Emphasis on management of lymphedema is in the treatment and prevention of infection of the limb, the main source of which is the fissures in the skin through which ascending lymphangitis is noticed.

Even though most of the skin changes are visible through the naked eye, videodermatoscopy may help for accurate assessment of the skin changes and possible sites of future infection may be identified earlier due to higher magnification, thus leading to better management of the patient.


This is a case report of a 29 year female patient admitted in plastic surgery department in the month of August 2019, with h/o swelling of the left lower limb since 16 years. On assessment and thorough evaluation, the patient was diagnosed with chronic primary lymphedema of left lower limb with secondary grade 7 skin changes (WHO grading) with multiple fissures over the affected limb (Figure 1). She also had foul-smelling serous discharge from the limb.
Figure 1: Left lower limb lymphedema.

Videodermatoscopy was done using Aram Huvis® videodermatoscope with 1x, 60x (Figure 2), 200x (Figure 3), 1000x (Figure 4) with Skin XP Pro software system.
Figure 2: 60x magnification showing scales with pigmented skin.
Figure 3: 200x magnification with fissures and scales and pigmentation.

Figure 4: 1000x magnification showing deep fissures with dry scaly skin.


In our case, we have done serial videodermatoscopy. The changes noted included deep fissures in some areas with scaling of the skin. Large scabs over various areas. We noticed that our patient had dryness of the skin which was managed. Improvement was noticed by the healing of the fissures over the skin and was recorded using the videodermatoscope.


Videodermatoscopy is an evolved version of dermatoscopy. It is performed by a video camera equipped with opticfibers and lenses that allow magnifications rangingfrom 4x to 1000x. The images are visualizedon a monitor and stored using a specific software ona personal computer.This helps to identify and compare changes over time [3].Videodermatoscopy has great potential in differentiating various dermatological conditions and in the differential diagnosis of pigmented skin lesions, including some inflammatory diseases, cutaneous parasitoses like scabies, hair and nail abnormalities, various vascular lesions. In several disorders, it may be useful in differential diagnosis, prognostic evaluation, and in evaluating the response to treatment [3].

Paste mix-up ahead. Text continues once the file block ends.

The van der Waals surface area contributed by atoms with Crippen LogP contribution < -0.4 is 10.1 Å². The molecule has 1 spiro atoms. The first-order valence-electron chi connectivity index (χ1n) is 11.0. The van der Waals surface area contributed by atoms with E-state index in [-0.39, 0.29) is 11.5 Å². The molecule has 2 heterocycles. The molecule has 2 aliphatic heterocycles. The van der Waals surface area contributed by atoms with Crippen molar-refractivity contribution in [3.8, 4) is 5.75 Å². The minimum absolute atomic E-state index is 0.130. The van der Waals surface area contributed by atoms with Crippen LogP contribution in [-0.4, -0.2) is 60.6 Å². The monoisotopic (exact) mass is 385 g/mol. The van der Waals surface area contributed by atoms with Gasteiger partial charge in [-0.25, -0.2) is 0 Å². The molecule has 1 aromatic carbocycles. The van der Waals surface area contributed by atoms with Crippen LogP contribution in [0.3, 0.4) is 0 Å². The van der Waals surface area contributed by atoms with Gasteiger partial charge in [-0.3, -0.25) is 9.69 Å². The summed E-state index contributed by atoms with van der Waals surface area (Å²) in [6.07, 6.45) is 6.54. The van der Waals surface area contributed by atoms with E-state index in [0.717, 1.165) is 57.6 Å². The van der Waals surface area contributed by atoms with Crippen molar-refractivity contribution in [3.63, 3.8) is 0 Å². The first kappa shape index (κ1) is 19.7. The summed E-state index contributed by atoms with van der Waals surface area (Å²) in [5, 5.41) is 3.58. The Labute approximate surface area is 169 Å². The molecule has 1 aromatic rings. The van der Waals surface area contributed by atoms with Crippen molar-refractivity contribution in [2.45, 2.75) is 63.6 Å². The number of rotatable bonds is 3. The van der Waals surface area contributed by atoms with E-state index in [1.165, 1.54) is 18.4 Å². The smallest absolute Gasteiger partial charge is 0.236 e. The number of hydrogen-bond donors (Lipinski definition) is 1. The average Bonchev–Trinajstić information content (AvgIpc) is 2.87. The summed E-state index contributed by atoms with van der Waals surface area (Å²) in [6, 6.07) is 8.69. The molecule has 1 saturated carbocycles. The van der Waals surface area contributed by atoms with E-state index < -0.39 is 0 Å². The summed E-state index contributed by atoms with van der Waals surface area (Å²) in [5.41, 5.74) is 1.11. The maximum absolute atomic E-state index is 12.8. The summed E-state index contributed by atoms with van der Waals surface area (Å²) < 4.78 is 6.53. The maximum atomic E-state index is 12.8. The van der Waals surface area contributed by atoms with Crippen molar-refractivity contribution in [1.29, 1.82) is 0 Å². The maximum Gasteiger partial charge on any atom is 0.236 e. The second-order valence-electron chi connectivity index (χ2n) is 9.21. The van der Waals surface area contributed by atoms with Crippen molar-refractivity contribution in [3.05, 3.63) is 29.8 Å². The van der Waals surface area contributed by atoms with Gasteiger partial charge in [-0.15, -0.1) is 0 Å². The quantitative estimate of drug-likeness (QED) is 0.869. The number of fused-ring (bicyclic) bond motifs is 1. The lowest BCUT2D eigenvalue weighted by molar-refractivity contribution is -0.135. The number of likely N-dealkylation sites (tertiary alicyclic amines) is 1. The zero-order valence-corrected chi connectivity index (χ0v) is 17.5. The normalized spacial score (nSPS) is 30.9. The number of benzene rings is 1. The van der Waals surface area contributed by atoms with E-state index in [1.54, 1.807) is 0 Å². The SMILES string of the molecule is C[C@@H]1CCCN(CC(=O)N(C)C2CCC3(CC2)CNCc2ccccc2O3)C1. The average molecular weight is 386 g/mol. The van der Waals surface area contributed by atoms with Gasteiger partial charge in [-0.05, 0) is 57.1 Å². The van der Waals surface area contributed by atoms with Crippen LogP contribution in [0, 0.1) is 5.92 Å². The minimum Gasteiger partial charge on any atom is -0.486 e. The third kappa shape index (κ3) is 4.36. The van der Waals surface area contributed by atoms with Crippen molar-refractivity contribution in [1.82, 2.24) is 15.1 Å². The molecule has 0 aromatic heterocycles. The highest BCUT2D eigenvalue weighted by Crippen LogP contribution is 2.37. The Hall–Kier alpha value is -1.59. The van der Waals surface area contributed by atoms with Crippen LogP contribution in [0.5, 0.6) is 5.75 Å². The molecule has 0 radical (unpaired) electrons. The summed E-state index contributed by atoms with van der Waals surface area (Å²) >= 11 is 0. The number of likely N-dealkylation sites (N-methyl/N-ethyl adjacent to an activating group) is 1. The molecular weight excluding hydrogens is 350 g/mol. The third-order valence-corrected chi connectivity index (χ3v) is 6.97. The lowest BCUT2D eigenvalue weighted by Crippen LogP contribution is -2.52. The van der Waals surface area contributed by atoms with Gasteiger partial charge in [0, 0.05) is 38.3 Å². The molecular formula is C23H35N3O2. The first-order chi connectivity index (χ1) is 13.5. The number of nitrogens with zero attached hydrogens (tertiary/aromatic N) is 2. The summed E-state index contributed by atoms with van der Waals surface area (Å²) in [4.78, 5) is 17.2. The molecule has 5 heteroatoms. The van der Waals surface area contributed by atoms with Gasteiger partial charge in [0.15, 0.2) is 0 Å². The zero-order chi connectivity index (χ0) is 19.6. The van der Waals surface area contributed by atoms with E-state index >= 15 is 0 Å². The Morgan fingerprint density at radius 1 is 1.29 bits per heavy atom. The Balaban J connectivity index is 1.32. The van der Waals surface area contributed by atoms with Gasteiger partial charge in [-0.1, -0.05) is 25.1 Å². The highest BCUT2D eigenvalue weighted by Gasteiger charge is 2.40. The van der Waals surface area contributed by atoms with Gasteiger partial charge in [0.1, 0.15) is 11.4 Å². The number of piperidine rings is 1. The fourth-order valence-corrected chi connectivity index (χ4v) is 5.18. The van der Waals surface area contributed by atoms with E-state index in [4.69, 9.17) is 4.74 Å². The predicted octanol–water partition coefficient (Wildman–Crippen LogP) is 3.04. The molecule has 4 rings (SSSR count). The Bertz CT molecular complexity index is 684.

In lymphedema, the videodermatoscope not only helps in recording the progress of the skin changes with serial images, it also helps in identifying potential sites of entry of infection by accurately identifying the deep fissures [4], areas of dryness, or fungal infection which can then be treated appropriately. Also, it is valuable in identifying a possible source of infection which will help in preventing serious infections and the vicious cycle of skin thickening and more fissures leading to repeated infections.

It also helps in identifying and diagnosing the dreaded complication of lymphedema i.e., lymphangiosarcoma [5].


Our experience with videodermatoscope in lymphedema has shown that it can be used in the armamentarium of the investigation modalities to record and follow-up the skin changes during the course of the disease. Further regular evaluation may also lead to a classification system for skin changes may be formulated. However larger studies are required to emphasize the use of videodermatoscopy in all cases of lymphedema during evaluation.


Citation: Reddy CL, Chittoria RK, Aggarwal A, Gupta S, Mohan PLBM (2019) Video dermatoscopy in Lymphedema - An Additional Tool. J Clin Dermatol Ther 5: 040.

Copyright: © 2019  Chirra Likhitha Reddy, et al. This is an open-access article distributed under the terms of the Creative Commons Attribution License, which permits unrestricted use, distribution, and reproduction in any medium, provided the original author and source are credited.